Hardware wallets are a great solution to safely and securely store cryptocurrency offline. Unlike software or ‘hot’ wallets, hardware wallets are not connected to the internet and are therefore virtually unhackable as they can not be infected with malware and operate independent of a phone or computer operating system.
Physical Problems with Hardware Wallets
The main problems are around the reliability of the actual device. Buttons will cease to function, screens stop working and the interface port may become unstable and not allow a connection. Although this is inconvenient it’s also re-assuring as your crypto is still safe on the device. All we need to do is carefully repair the hardware device to restore access.
Firmware Updates and Incompatibility Issues
Firmware is the computer code that actually runs the hardware wallet. It is stored on the wallet and from time to time your hardware wallet will tell you an updated version of the firmware is available to download and install. If you use your hardware wallet regularly you’ll probably be running a very recent firmware version and there shouldn’t be any major concern with updating your firmware when prompted. If you’ve not used your hardware device for a few years though you’ll probably find the firmware version it runs is no longer supported. Updating to the latest version should be straight forward, but if you’ve lost your seed phrase you should avoid updating the firmware just incase something goes wrong during the process.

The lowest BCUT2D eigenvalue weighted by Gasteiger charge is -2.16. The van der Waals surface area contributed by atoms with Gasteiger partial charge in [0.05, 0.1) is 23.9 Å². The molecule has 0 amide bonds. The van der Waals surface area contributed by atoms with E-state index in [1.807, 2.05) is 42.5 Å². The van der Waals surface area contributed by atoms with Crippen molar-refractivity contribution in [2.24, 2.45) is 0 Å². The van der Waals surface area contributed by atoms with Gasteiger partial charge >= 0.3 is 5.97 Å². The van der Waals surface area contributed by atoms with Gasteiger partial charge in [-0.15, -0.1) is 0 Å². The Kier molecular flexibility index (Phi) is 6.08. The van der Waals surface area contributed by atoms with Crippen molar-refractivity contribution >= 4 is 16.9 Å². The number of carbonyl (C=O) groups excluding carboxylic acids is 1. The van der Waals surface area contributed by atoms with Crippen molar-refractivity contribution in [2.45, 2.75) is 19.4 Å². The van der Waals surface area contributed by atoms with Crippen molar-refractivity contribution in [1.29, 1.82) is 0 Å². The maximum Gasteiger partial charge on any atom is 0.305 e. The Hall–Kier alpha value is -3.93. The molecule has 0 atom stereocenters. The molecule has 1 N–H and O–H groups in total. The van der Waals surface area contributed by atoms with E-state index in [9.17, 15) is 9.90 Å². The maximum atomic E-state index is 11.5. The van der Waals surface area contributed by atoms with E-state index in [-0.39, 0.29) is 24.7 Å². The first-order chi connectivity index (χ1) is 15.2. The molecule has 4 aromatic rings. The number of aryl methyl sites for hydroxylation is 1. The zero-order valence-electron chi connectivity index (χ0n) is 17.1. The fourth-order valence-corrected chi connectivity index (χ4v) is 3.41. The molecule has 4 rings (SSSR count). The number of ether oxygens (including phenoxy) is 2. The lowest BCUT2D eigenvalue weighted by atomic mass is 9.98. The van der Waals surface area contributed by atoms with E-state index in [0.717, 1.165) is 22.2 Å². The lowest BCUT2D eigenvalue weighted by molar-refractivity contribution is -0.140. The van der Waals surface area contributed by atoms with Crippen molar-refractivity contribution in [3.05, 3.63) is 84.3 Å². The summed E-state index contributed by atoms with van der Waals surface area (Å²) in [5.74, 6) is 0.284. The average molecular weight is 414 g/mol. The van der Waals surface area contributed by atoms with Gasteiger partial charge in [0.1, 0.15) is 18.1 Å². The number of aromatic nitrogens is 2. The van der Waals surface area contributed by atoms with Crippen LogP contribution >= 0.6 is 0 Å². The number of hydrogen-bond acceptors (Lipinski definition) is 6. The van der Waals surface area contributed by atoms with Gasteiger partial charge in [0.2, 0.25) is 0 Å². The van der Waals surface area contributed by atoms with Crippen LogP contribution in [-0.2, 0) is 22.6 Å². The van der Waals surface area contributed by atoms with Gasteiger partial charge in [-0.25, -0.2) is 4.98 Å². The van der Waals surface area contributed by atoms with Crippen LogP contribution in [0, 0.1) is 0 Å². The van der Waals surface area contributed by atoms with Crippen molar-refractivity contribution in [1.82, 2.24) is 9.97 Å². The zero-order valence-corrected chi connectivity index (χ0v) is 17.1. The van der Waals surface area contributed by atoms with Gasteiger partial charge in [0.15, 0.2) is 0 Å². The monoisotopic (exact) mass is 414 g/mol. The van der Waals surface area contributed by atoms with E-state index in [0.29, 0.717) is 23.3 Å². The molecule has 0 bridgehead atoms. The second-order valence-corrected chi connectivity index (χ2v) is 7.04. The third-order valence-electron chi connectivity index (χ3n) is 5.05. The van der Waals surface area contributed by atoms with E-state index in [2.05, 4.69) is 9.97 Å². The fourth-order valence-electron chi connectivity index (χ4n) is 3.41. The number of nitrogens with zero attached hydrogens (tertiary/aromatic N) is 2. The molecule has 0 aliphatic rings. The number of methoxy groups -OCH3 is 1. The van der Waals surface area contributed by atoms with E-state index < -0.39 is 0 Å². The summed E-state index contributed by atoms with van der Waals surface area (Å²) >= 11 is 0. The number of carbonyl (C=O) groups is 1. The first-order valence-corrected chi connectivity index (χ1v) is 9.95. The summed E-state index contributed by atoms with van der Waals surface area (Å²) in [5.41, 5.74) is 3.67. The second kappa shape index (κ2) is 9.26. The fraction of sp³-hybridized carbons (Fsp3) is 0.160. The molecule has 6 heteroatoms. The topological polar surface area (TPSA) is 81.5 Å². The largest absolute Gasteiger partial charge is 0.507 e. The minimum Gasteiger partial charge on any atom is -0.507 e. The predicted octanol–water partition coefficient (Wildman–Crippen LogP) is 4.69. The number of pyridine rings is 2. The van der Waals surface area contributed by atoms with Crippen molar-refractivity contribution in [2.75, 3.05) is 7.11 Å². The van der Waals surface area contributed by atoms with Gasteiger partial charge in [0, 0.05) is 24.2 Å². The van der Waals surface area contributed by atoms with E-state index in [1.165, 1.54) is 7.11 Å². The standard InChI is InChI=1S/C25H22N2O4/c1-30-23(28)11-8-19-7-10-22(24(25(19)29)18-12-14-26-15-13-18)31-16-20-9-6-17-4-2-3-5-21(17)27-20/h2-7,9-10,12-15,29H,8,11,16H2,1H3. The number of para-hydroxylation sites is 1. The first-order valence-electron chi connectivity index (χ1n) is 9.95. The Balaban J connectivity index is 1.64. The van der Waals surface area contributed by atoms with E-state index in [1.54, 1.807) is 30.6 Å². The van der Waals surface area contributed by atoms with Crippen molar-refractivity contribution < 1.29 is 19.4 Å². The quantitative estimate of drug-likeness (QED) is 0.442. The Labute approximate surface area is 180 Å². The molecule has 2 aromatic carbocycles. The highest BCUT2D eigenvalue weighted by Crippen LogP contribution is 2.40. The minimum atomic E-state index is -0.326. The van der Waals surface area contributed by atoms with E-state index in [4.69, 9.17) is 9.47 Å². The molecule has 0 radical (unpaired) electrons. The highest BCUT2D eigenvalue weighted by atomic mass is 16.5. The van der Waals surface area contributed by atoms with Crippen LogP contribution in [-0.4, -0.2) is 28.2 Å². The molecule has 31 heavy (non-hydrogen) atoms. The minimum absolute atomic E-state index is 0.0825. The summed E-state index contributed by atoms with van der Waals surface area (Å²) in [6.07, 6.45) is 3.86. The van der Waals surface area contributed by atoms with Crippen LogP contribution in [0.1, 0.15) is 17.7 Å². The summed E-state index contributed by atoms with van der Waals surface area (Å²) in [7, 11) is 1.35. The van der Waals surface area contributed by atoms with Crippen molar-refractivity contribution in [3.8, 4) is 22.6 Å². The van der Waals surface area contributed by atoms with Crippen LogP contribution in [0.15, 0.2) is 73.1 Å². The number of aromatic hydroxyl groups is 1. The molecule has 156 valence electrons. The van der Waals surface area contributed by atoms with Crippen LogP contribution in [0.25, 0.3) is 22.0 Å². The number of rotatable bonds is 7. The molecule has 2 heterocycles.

Similarly some hardware wallets may be running incompatible firmware that leads to problems when connecting to other wallets. An example is this recent issue around the connectivity between the Ledger Nano X, Metamask and the Chromium browser which has now been resolved.
If you’re thinking of investing in a hardware wallet make sure you get it from a reputable source. There have been cases of people buying secondhand hardware wallets that run hijacked non-factory firmware designed to steal any cryptocurrency that is stored on the wallet.
Recovering Crypto from Broken Hardware Wallets
We have experience in recovering cryptocurrency from broken Trezor and Ledger Nano devices. Devices often become physically damaged making access to them impossible until repaired. Security flaws also make some hardware wallets susceptible to sidechain attacks where it becomes possible to read and extract both the password and seed words of the device directly from memory.